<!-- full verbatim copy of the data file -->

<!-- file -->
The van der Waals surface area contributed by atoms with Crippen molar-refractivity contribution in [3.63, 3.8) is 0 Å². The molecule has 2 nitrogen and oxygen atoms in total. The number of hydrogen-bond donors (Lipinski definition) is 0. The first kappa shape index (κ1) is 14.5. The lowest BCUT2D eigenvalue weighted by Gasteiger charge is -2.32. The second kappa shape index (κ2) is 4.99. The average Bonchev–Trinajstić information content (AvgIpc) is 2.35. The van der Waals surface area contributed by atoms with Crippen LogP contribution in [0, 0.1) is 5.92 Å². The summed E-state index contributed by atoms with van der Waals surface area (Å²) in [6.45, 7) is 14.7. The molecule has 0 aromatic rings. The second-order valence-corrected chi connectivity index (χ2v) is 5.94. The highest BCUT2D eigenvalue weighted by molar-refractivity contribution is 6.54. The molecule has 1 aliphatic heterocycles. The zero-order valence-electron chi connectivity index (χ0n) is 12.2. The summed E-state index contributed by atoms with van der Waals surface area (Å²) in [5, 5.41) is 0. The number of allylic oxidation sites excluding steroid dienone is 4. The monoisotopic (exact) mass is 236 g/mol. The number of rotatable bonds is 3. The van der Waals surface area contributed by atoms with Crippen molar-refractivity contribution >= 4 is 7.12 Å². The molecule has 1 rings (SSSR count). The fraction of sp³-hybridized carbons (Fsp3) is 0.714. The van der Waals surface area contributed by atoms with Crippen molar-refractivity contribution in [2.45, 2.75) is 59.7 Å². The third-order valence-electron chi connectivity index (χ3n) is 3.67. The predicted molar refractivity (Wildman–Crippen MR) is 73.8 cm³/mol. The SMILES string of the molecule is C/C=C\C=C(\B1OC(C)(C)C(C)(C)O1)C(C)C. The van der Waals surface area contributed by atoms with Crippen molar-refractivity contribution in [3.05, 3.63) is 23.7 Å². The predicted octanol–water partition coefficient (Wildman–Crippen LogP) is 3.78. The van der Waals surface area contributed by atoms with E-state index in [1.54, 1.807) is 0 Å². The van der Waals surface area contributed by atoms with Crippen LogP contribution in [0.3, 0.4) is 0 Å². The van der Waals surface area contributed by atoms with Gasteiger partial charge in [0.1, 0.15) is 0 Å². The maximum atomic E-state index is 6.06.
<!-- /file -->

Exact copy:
The van der Waals surface area contributed by atoms with Crippen molar-refractivity contribution in [3.63, 3.8) is 0 Å². The molecule has 2 nitrogen and oxygen atoms in total. The number of hydrogen-bond donors (Lipinski definition) is 0. The first kappa shape index (κ1) is 14.5. The lowest BCUT2D eigenvalue weighted by Gasteiger charge is -2.32. The second kappa shape index (κ2) is 4.99. The average Bonchev–Trinajstić information content (AvgIpc) is 2.35. The van der Waals surface area contributed by atoms with Crippen LogP contribution in [0, 0.1) is 5.92 Å². The summed E-state index contributed by atoms with van der Waals surface area (Å²) in [6.45, 7) is 14.7. The molecule has 0 aromatic rings. The second-order valence-corrected chi connectivity index (χ2v) is 5.94. The highest BCUT2D eigenvalue weighted by molar-refractivity contribution is 6.54. The molecule has 1 aliphatic heterocycles. The zero-order valence-electron chi connectivity index (χ0n) is 12.2. The summed E-state index contributed by atoms with van der Waals surface area (Å²) in [5, 5.41) is 0. The number of allylic oxidation sites excluding steroid dienone is 4. The monoisotopic (exact) mass is 236 g/mol. The number of rotatable bonds is 3. The van der Waals surface area contributed by atoms with Crippen molar-refractivity contribution >= 4 is 7.12 Å². The molecule has 1 rings (SSSR count). The fraction of sp³-hybridized carbons (Fsp3) is 0.714. The van der Waals surface area contributed by atoms with Crippen molar-refractivity contribution in [2.45, 2.75) is 59.7 Å². The third-order valence-electron chi connectivity index (χ3n) is 3.67. The predicted molar refractivity (Wildman–Crippen MR) is 73.8 cm³/mol. The SMILES string of the molecule is C/C=C\C=C(\B1OC(C)(C)C(C)(C)O1)C(C)C. The van der Waals surface area contributed by atoms with Crippen molar-refractivity contribution in [3.05, 3.63) is 23.7 Å². The predicted octanol–water partition coefficient (Wildman–Crippen LogP) is 3.78. The van der Waals surface area contributed by atoms with E-state index in [1.54, 1.807) is 0 Å². The van der Waals surface area contributed by atoms with Crippen LogP contribution in [0.3, 0.4) is 0 Å². The van der Waals surface area contributed by atoms with Gasteiger partial charge in [0.1, 0.15) is 0 Å². The maximum atomic E-state index is 6.06.